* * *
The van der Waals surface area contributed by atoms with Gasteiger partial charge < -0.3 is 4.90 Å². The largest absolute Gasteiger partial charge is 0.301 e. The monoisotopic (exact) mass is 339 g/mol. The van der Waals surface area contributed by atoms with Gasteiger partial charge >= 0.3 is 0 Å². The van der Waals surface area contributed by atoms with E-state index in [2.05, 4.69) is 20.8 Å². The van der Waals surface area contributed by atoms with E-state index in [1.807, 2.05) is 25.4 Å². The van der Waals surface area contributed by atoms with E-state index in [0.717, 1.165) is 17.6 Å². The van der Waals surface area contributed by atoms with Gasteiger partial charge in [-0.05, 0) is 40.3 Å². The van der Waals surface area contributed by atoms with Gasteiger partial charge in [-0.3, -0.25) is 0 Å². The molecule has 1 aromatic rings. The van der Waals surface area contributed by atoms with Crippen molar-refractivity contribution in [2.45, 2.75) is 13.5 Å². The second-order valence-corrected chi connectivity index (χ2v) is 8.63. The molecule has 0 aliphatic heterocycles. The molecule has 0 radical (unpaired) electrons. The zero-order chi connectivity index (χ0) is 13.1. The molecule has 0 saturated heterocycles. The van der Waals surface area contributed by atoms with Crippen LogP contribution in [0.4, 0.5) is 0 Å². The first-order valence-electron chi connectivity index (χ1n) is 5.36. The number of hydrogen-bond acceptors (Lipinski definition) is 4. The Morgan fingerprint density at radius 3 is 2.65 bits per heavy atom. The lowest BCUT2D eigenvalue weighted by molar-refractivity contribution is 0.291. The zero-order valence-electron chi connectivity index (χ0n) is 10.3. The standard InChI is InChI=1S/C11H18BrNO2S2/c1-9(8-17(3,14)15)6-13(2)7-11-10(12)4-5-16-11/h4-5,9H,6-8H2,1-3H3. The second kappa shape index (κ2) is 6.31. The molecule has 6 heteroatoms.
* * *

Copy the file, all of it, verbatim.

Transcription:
The van der Waals surface area contributed by atoms with Gasteiger partial charge < -0.3 is 4.90 Å². The largest absolute Gasteiger partial charge is 0.301 e. The monoisotopic (exact) mass is 339 g/mol. The van der Waals surface area contributed by atoms with Gasteiger partial charge >= 0.3 is 0 Å². The van der Waals surface area contributed by atoms with E-state index in [2.05, 4.69) is 20.8 Å². The van der Waals surface area contributed by atoms with E-state index in [1.807, 2.05) is 25.4 Å². The van der Waals surface area contributed by atoms with E-state index in [0.717, 1.165) is 17.6 Å². The van der Waals surface area contributed by atoms with Gasteiger partial charge in [-0.05, 0) is 40.3 Å². The van der Waals surface area contributed by atoms with Gasteiger partial charge in [-0.3, -0.25) is 0 Å². The molecule has 1 aromatic rings. The van der Waals surface area contributed by atoms with Crippen molar-refractivity contribution in [2.45, 2.75) is 13.5 Å². The second-order valence-corrected chi connectivity index (χ2v) is 8.63. The molecule has 0 aliphatic heterocycles. The molecule has 0 radical (unpaired) electrons. The zero-order chi connectivity index (χ0) is 13.1. The molecule has 0 saturated heterocycles. The van der Waals surface area contributed by atoms with Crippen LogP contribution in [0.4, 0.5) is 0 Å². The first-order valence-electron chi connectivity index (χ1n) is 5.36. The number of hydrogen-bond acceptors (Lipinski definition) is 4. The Morgan fingerprint density at radius 3 is 2.65 bits per heavy atom. The lowest BCUT2D eigenvalue weighted by molar-refractivity contribution is 0.291. The zero-order valence-electron chi connectivity index (χ0n) is 10.3. The standard InChI is InChI=1S/C11H18BrNO2S2/c1-9(8-17(3,14)15)6-13(2)7-11-10(12)4-5-16-11/h4-5,9H,6-8H2,1-3H3. The second kappa shape index (κ2) is 6.31. The molecule has 6 heteroatoms.